The collector coupling 325 may, according to one example, be a mechanical coupling arranged to receive a printing fluid collector 345 as shown in FIG. 3B and retain it securely through the use of one or more of grooves, holes, hinges, latches, friction and other mechanical and/or gravitational mechanisms. In another example, the collector coupling 325 may retain the printing fluid collector 345 via magnetic attraction. In one case, an operator of the printing system may be instructed to manually couple the printing fluid collector 345 to the collector coupling 325. The collector coupling 325 may, according to one example, be arranged relative to at least one switch for determining whether the printing fluid collector is coupled to the printing system. In one case, the printing fluid collector 345, when installed as shown in FIG. 36, may replace a corresponding component of the media path 315 such as a platen.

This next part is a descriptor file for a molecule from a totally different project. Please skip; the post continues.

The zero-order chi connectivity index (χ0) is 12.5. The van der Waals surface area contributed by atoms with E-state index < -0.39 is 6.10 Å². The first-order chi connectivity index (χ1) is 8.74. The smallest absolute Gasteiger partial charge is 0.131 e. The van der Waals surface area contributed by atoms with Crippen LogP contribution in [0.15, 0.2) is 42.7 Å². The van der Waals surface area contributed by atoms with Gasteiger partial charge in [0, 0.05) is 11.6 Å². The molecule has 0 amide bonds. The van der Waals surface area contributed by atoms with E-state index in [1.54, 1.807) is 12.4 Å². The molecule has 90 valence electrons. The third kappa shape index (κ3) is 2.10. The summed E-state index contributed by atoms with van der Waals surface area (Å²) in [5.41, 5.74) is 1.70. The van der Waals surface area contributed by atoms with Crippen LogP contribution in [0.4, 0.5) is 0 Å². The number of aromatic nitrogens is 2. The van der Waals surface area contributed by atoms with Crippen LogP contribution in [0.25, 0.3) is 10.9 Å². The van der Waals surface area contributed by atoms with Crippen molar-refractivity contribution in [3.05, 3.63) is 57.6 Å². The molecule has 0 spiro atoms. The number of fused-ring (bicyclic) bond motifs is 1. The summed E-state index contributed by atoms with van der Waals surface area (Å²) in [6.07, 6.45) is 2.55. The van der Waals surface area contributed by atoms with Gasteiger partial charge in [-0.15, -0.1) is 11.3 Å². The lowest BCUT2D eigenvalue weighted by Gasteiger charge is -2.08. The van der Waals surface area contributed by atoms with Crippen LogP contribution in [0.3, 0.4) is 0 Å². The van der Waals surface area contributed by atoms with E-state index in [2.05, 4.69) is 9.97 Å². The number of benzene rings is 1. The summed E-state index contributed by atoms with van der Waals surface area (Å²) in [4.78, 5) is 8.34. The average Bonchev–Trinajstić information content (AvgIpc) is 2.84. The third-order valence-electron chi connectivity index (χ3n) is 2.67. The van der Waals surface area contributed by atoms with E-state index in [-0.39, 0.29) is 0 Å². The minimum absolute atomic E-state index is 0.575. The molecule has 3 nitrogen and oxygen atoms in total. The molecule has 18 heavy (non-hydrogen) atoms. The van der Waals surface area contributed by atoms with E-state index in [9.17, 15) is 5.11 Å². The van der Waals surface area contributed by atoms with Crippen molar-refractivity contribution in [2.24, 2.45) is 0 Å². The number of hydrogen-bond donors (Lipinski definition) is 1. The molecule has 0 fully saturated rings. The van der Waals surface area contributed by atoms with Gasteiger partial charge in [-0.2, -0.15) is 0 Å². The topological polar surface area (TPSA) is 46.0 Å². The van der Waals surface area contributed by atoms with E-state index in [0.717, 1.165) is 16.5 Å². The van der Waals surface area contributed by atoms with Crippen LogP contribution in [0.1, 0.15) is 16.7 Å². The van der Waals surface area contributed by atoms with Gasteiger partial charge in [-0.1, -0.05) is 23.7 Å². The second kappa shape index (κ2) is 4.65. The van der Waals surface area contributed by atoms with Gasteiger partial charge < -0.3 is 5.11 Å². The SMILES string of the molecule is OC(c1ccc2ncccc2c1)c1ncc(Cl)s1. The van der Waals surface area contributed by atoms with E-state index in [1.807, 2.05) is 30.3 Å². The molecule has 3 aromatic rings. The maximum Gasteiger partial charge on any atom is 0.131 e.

The at least one pressure sensor 340 may comprise at least one differential pressure sensor according to one example. In another example, the at least one pressure sensor may comprise at least one gauge pressure sensor. In a further example, the at least one pressure sensor may comprise at least one vacuum pressure sensor. Other types of pressure sensor may be used according to various examples. The at least one pressure sensor may produce an electrical signal based on the pressure imposed upon it according to various examples.